Vandenberg Protest to Focus on Alternative Energy
Coalition Insists that Windmills Outrank Missiles

October 1 2003

Action Call | Pre-Action Report | Air Force Release | Report | Press Report

The Vandenberg Action Coalition in cooperation with the Global Network Against Weapons in Space is preparing to demonstrate at the Vandenberg Gate on Saturday, October 11th, at 2:00 pm. This is the first demonstration to demand the conversion of Vandenberg to a center for the improvement and use of sustainable energy technologies.

October 4-11 is Keep Space for Peace Week: International Days of Protest to Stop the Militarization of Space.  Vandenberg is not only the main test site for the  Missile Defense System, it is a major center for directing weapons to their targets around the world  and has the announced goal of the complete domination of space.

Many billions of taxpayer dollars have not produced a workable system. In fact,  all of the proposed systems are behind schedule and and in trouble. Yet the Bush administration has requested over $9 billion for FY904 to start building this unproved system.

China, Russia and other nations feel threatened by the Missile Defense System, which could start a new and wasteful arms race. At the same time, the launching of sattelites and the testing of missiles has resulted in the perchlorate pollution of Vandenberg and surrounding areas. This chemical in drinking water or on vegetables can cause birth defects and developmental problems in children. Senator Barbara Boxer has introduced legislation to require the EPA to set a safe standard for this contamination at an early date.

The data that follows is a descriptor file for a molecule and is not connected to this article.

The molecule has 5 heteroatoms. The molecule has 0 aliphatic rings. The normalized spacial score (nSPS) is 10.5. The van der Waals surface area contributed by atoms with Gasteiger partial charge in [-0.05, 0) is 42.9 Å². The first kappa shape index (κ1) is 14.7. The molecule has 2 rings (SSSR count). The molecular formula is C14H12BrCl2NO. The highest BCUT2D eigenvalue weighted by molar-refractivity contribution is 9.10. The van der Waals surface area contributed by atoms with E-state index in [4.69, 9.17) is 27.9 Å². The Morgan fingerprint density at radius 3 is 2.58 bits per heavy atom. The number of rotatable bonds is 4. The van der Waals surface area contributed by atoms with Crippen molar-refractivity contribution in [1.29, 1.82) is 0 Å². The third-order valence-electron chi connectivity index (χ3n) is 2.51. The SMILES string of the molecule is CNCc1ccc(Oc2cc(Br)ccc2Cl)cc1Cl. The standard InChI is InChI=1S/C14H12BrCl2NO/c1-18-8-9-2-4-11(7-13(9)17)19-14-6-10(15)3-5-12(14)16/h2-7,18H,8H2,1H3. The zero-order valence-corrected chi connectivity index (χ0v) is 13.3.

We reject the use of our tax dollars for this unproved and destabilizing system at a time when the world is suffering from hunger, disease, ignorance and global warming.. Global warming increases killer heat waves, melts polar ice, which causes the sea to flood lowlands,  and threatens food crops with reduced yields.

Japan is the world9s leading producer of solar panels. Denmark is leading the world in wind enery production. The United States leads the world in spending for death and destruction. We Must Change our Priorities.

We demand the conversion of a large part of Vandenberg AFB to a reasearch center for the improvement of alternative energies and the creation of a wind farm to free this area from dependence on foreign oil.

We demonstrate to increase public awareness of how our tax money is being wasted  when other problems pose a greater threat to our nation, humanity and to the world in which our children must live.


For more information:
Peter Cohen, coordinator, (805) 884-0704
< >
Vandenberg Action Coalition, Bud Boothe   (805) 688-2520


7 October 2003
Protest planned at base
By Janene Scully

Demonstrators plan to stage a non-violent event Saturday at Vandenberg Air Force Base's Main Gate to tout investment in alternate energy sources such as windmills instead of missiles.